European Union External Action

Small steps ahead for Afghan women’s economic empowerment

25/10/2018 - 18:38
Interviews

Afghan women still have a far way to go to catch up as entrepreneurs. Women’s role remains limited in the private sector, as the difficulties faced by women-owned businesses are considerable. The EU promotes women entrepreneurs by supporting Afghan women to realize their business ideas and expand existing SMEs.

Despite some progress, the barriers faced by women-owned businesses in Afghanistan are still numerous; lack of access to finance, poor infrastructure and lack of business networks. Apart from the challenges of operating a business in a conflict country, women entrepreneurs also encounter significant social and cultural bias.

- Women are not expected to have an income or do any business, says Roya Saqib, Programme Director at the Ministry of Labour and Social Affairs, Afghanistan.

- As women are not obliged to provide for the family and earn an income, it means that women are not only prevented from doing so, but expected to be inactive!

The limitations that women entrepreneurs experience are not attributable directly to legislation, which is largely gender-neutral. Women are can acquire the documents necessary for registering businesses, so difficulties are more due to social norms. Besides entrenched cultural prejudice, in particular in the rural provinces, women lack role models in the private sector.

- It is customs and traditions that do not allow women to be active in the economy. Running a business is unimaginable for some women in this country, says Roya Saqib with the Ministry of Labour and Social Affairs.

- It is embedded in the culture that women should not do business.

The working environment is a challenge in a country where violence against women is a real threat.

- There is a lack of security even for educated women. Women have to be accompanied to go to the market and they may not even want to be seen by men.

In rural areas, women lack access to markets and trading place and are not commonly seen as holders of local businesses.

- Women should not only be buyers, but also sellers. But local custom may not allow women to set up businesses. Or women may not be allowed to work for their families, says Roya Saqib from Afghanistan’s Ministry for Labour and Social Affairs.

The insecurity that follows from the flaring-up of violence and decades of armed conflict has left women without means to earn an income.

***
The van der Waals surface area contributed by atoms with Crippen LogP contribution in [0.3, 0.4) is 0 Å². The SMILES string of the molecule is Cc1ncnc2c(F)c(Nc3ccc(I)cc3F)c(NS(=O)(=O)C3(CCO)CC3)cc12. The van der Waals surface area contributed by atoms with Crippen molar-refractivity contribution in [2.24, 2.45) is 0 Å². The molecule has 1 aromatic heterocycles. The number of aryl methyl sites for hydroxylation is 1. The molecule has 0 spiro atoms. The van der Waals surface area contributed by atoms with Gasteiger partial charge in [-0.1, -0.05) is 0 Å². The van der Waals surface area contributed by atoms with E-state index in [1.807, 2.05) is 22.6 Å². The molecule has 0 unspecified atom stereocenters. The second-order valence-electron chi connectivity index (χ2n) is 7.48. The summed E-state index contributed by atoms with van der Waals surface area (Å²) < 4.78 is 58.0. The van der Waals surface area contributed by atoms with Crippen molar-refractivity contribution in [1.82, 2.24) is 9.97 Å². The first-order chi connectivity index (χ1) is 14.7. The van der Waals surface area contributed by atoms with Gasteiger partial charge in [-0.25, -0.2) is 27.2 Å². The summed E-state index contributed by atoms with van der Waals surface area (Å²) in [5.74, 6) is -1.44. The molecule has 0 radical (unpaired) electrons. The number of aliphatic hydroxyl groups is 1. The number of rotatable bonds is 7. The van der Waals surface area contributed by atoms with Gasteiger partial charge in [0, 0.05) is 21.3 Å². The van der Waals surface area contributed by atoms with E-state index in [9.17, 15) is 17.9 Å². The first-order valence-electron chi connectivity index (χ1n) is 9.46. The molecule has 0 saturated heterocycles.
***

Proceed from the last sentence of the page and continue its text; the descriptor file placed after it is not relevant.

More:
- Business registration should not be a problem and opening a bank account is possible. However, the social barriers are major problems for women.

Corruption and poverty play a big part in the lack of opportunities for women in an entrepreneurial role. Access to funding is hampered by the difficulty of taking out a loan. Most problems of doing business in the country are common to men and women, but some issues are more pronounced in the case of women.

- Women may not be able to provide the required documentation for a loan, so there should be policies in place to address that, explains Roya Saqib, Programme Director at the Ministry of Labour and Social Affairs, Afghanistan.

In particular Afghan carpets and other high-quality textiles and handicraft carry potential for international markets.

- Women don’t even have access to international buyers. They may not have the language or the ease to communicate.

There is an urgent need to develop the Afghan private sector in itself. Positive discrimination may be needed to have more women join businesses or acquire property. The Afghan women’s chamber of commerce has been in place for two years.

- Violations of women’s rights have to be taken seriously. Already that would send a strong signal, says Roya Saqib.

- We have to increase women’s agency in the economy! There is no single mechanism by the government, but a national empowerment programme.

The EU does not provide direct grants to women entrepreneurs but support businesses through other programmes, such as expanding women-led SMEs. Some of the private sector support programmes promoting women’s entrepreneurship are run separately by the non-governmental sector. Future grant schemes that aim at empowering women are under consideration.

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